South Bank Update

The South Bank continues to inch its way toward reality. If you cruise down Barton Springs Road, you can see the headquarters for Austin Lyric Opera really taking shape. The dilapidated facade of the former Barton Springs Bar & Grill building has been shored up with new concrete blocks, and the girder frame of the adjacent new building has been erected. From an objective aesthetic standpoint, it may not be much to look at now, but from where I sit, it's already a thing of beauty. That's because something is really there. It's moved beyond the realm of the possible, beyond the talking stages, beyond the blueprint and paper period to construction. It's in the physical plane. And that's a powerful step forward for this kind of project; it suppresses that lingering doubt that the thing will never really come off and provides a new kind of momentum for its completion. When I caught my first glimpse of the steel skeleton this past week, I got a chill. It's really happening, I thought. It's really going up. And as I looked at it, I could see in it not only a completed ALO HQ, but a new Long Centerfor the Performing Arts across the street and maybe even a renovated Dougherty Arts Center. That handful of girders gave me my clearest sense yet of the future arts district in development on Town Lake's southern shore.

That may be why I didn't respond as excitedly to the latest news from ARTS Center Stage. Oh, it's not that I was disappointed to hear that the organization's design committee had selected three finalists for the job of transforming Palmer Auditorium into the Long Center or that I had any problems with the firms who made the cut. On the contrary, the news was further affirmation that ARTS Center Stage knows what it's doing and that it will give Austin a performing arts center of which the whole city can be proud -- and do it on time. And, as with the searches for finalists to design the Austin Museum of Art's permanent facility and the new Blanton Museum of Art at UT, the firms in the running for the Long Center's chief architect are companies with impressive national and international credentials:

Barton Myers Associates, the firm that designed acclaimed theatres and concert halls in Portland, Ore., Cerritos, Calif., and Stratford, Ontario, as well as the widely praised New Jersey Performing Arts Center in Newark;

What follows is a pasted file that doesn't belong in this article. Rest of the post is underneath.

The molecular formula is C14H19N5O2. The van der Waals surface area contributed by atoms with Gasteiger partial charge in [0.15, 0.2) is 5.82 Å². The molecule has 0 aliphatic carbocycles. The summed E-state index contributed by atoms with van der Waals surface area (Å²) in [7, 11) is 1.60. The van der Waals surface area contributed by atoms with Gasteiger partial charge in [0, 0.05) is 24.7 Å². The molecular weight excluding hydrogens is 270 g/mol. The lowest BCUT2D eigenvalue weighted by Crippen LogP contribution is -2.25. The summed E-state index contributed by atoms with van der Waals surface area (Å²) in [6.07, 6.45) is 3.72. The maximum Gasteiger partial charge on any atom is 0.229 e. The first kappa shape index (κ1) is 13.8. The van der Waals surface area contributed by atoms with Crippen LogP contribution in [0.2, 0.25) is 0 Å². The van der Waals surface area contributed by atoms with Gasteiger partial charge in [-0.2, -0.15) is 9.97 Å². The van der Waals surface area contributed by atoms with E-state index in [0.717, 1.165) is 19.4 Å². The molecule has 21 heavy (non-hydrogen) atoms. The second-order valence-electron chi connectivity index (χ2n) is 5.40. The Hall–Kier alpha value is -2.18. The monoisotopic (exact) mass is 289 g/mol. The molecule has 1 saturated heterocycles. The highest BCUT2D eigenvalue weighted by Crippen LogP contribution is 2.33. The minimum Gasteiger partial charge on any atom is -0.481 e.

Polshek Partnership Architects, which has overseen renovations of the Ed Sullivan Theater and Carnegie Hall in New York City, the Kennedy Center in Washington, D.C., and the Santa Fe Opera House; and

Skidmore, Owings & Merrill, the firm responsible for the renovations of the Ravinia Festival Pavilion, Chicago Symphony Center, and Civic Opera House in Chicago.

All three inspire a little gasp of wonder: Really? One of them will be making over our little municipal auditorium here in Austin? Yes, they will, and that's good news (a tip of the hat to chair Wayne Bell and the rest of his ARTS Center Stage Design Committee). And I'm confident that anyone attending the firms' public presentations at Jessen Auditorium in mid-September will be impressed all the more. It's just that the Long Center is still deep in the theoretical realm, the thinking and talking and paper stages. I don't mean to take anything away from their project or the monumental work that's being done on it. It's just that this week I was seduced by a project I can feel.

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More Articulations
The Harry Ransom Center has acquired all the professional and personal materials of profoundly influential acting teacher Stella Adler

Robert Faires, April 30, 2004

It's the end of an era for the city of Austin's Art in Public Places Program as Martha Peters, administrator of the program for 11 of its 18 years, departs to direct a public art program in Fort Worth.

Robert Faires, July 18, 2003


Visual Art, Performing Art, Theatre, Dance, Robert Faires. Articulations, Arts News, Arts Center Stage, Long Center For The Performing Arts, Blanton Museum Of Art, Barton Myers Associates, Polshek Partners Associates, Skidmore, Owings & Merrill, Wayne Bell

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